Novelist/Other Jokes


True story:
Sinclair Lewis arrived at Harvard - drunk, as usual - to talk about his craft.
"Hands up, all those who want to be writers!" he yelled. Everyone's hand went up.
"Then why the hell aren't you at home writing?" he asked, and staggered off the platform.
A so-called 'friend' lovingly, diabolically transcribed the CD track below from "The Monty Python Instant Record Collection."
<generic radio theme music>
Studio Anchor: And now it's time for "Novel Writing," which today comes from the West Country, from Dorset.
Field Announcer: Hello, and welcome to Dorchester, where a very good crowd has turned out to watch local boy Thomas Hardy write his new novel - "The Return of The Native" - on this very pleasant July morning. This will be his eleventh novel, and the fifth of the very popular Wessex novels... and here he comes! Here comes Hardy, walking out toward his desk. He looks confident, he looks relaxed, very much the man in form, as he acknowledges this very good-natured bank holiday crowd. And the crowd goes quiet now, as Hardy settles himself down at the desk, body straight, shoulders relaxed, pen held lightly but firmly in the right hand. He dips the pen in the ink... and he's off! It's the first word... but it's not a word... oh, no! It's a doodle, way up on the top of the left-hand margin. It's a piece of meaningless scribble... and he's signed his name underneath it! Oh, dear, what a disappointing start! But he's off again, and here he goes, the first word of Thomas Hardy's new novel, at 10:35 on this very lovely morning. It's three letters, it's the definite article, and it's "The". Dennis?
Dennis: Well, this is true to form. No surprises there. He started five of his eleven novels to date with a definite article. We've had two of them with "It", there's been one "But", two "At"s, one "On", and a "Delores". Well that, of course, was never published.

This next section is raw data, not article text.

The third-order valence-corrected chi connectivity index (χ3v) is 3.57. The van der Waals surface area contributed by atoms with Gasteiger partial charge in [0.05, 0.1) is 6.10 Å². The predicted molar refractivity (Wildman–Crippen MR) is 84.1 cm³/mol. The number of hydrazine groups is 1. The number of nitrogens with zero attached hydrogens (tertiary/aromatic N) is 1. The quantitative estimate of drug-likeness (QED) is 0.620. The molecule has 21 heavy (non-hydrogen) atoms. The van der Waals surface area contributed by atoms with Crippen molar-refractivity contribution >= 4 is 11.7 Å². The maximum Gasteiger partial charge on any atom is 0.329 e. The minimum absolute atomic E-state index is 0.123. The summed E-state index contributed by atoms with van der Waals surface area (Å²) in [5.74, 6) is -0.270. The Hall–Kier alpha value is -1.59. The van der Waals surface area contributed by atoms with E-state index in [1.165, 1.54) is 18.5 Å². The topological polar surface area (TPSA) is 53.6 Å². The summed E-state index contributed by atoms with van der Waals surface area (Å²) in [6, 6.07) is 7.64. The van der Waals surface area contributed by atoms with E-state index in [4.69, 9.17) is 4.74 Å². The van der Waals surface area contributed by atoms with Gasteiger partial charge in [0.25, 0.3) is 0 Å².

Announcer: I'm sorry to interrupt you there, Dennis, but he's crossed it out! Thomas Hardy, here on the first day of his new novel, has crossed out the only word he's written so far, and he's gazing off into space. Oh... oh, dear, he's signed his name again.
Dennis: It looks like "Tess of the D'Urbervilles" all over again...
Announcer: But he's... no, he's down again, and writing, Dennis! He's written "The" again... he's crossed it out again, and he's written "A"! And there's a second word coming up straightaway, and it's "Sat". "A Sat" - doesn't make sense. "A Satur"... "A SaturDAY"! It's "A Saturday", and the crowd are loving it! They're really enjoying this novel. And it's "afternoon", "A Saturday afternoon" - it's a competent beginning. And he's straight on to the next word... it's "in"... "A Saturday afternoon in"... "in"... "in"... "No"... "NoVEMBER"... "November"'s spelt wrong - he's left out the second "e". But he's not going back! It looks as though he's going for the sentence! And it's the first verb coming up, it's the first verb of the novel... and it's "was"! And the crowd are going wild!! "A Saturday afternoon in November was"... and a long word here... "appro"... "appro"... is it "approval"? No, it's "approaching"... "approaching"... "A Saturday afternoon in November was approaching"... and he's done the definite article "the" again. And he's writing fluently, easily, with flowing strokes of the pen, as he comes up to the middle of this first sentence. And with this eleventh novel well under way, and the prospects of a good day's writing ahead, back to the studio.
INTERVIEWER: Why don't you write like you talk?